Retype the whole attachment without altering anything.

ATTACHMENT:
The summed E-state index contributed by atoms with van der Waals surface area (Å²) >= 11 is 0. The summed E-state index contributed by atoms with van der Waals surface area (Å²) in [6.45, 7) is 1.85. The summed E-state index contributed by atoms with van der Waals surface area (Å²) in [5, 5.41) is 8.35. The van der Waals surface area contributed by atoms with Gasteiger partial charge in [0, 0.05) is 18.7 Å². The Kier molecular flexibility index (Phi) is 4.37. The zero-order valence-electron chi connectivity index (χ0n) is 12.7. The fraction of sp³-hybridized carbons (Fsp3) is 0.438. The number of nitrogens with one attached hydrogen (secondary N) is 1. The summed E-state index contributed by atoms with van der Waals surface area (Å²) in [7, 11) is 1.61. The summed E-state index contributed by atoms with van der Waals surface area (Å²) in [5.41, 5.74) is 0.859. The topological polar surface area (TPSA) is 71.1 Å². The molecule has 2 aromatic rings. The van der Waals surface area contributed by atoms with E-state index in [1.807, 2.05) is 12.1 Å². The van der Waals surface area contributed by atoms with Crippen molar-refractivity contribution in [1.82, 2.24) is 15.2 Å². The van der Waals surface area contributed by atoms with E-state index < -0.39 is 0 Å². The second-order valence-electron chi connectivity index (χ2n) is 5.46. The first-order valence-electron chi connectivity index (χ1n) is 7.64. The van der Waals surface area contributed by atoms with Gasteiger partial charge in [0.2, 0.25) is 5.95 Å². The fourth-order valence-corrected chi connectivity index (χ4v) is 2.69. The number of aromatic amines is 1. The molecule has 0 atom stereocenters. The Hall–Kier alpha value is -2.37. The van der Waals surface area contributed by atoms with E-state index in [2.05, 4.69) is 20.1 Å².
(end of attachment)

The summed E-state index contributed by atoms with van der Waals surface area (Å²) >= 11 is 0. The summed E-state index contributed by atoms with van der Waals surface area (Å²) in [6.45, 7) is 1.85. The summed E-state index contributed by atoms with van der Waals surface area (Å²) in [5, 5.41) is 8.35. The van der Waals surface area contributed by atoms with Gasteiger partial charge in [0, 0.05) is 18.7 Å². The Kier molecular flexibility index (Phi) is 4.37. The zero-order valence-electron chi connectivity index (χ0n) is 12.7. The fraction of sp³-hybridized carbons (Fsp3) is 0.438. The number of nitrogens with one attached hydrogen (secondary N) is 1. The summed E-state index contributed by atoms with van der Waals surface area (Å²) in [7, 11) is 1.61. The summed E-state index contributed by atoms with van der Waals surface area (Å²) in [5.41, 5.74) is 0.859. The topological polar surface area (TPSA) is 71.1 Å². The molecule has 2 aromatic rings. The van der Waals surface area contributed by atoms with E-state index in [1.807, 2.05) is 12.1 Å². The van der Waals surface area contributed by atoms with Crippen molar-refractivity contribution in [1.82, 2.24) is 15.2 Å². The van der Waals surface area contributed by atoms with E-state index < -0.39 is 0 Å². The second-order valence-electron chi connectivity index (χ2n) is 5.46. The first-order valence-electron chi connectivity index (χ1n) is 7.64. The van der Waals surface area contributed by atoms with Gasteiger partial charge in [0.2, 0.25) is 5.95 Å². The fourth-order valence-corrected chi connectivity index (χ4v) is 2.69. The number of aromatic amines is 1. The molecule has 0 atom stereocenters. The Hall–Kier alpha value is -2.37. The van der Waals surface area contributed by atoms with E-state index in [2.05, 4.69) is 20.1 Å².